Niagara school boards to start targeted COVID-19 testing

Niagara’s school boards are preparing for student testing for COVID-19.

The Ontario government is calling for all school boards to offer the procedure.

The direction, which was laid out in a memo from Education Minister Stephen Lecce on Tuesday, said schools are expected to offer targeted testing in at least five per cent of their elementary and secondary schools, reaching two per cent of their student populations weekly.

District School Board of Niagara said asymptomatic testing would provide an additional effective layer to its prevention protocols.

“Together with Niagara Region Public Health, we are currently developing the voluntary testing process for this Ministry of Education initiative,” said communications officer Carolyn LoConte. “Once this program has been finalized, we will be sharing information, including the parental consent process, with families well before any school community testing begins.”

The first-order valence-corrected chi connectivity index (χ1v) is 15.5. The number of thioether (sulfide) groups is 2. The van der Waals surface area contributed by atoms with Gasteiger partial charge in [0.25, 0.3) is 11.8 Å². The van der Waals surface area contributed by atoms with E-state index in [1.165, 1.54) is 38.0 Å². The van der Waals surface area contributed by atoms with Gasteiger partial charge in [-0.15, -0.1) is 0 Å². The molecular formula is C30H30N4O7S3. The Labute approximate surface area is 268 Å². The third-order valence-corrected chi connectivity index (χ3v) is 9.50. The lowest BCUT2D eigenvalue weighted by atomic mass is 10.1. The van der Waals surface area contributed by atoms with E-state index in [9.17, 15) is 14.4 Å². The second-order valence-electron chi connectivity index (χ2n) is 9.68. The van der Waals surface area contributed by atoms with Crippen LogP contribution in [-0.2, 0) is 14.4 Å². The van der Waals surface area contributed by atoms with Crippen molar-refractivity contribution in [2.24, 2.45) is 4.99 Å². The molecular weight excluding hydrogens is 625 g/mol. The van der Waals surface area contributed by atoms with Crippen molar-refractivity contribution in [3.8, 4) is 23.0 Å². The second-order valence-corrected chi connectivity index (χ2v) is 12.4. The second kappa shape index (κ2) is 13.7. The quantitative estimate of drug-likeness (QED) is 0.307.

Testing will consist of a combination of rapid antigen as well as PCR testing, “and will look to use less invasive methods of testing where possible,” the province’s memo said.

Niagara Catholic District School Board said it was advised about the ministry’s new requirement on Tuesday.

“Our board COVID leads received additional information this morning and are currently working on a testing schedule to present to the ministry, and Niagara Region Public Health, following the ministry’s instructions,” education director Camillo Cipriano said Wednesday.

The memo identified steps boards must follow to set up the testing initiative, including working with the local public health unit to develop a plan.

Niagara’s acting medical officer of health, Dr. Mustafa Hirji, said Wednesday his department was not consulted on the ministry decision.

“We are still trying to determine what this means for us, and what role we may play,” said Hirji.

Hirji has not supported random, asymptotic testing because it does not yield good results and can miss many cases. A person without symptoms could carry the virus, and if tested before enough of the virus has built up in their bodies will test negative.

Hirji said it would be more useful to conduct asymptomatic testing in a school once a case has been confirmed.

— With files from Grant LaFleche

Sean Vanderklis is a Niagara-based reporter for the Niagara Falls Review. His reporting is funded by the Canadian government through its Local Journalism Initiative. Reach him via email: [email protected]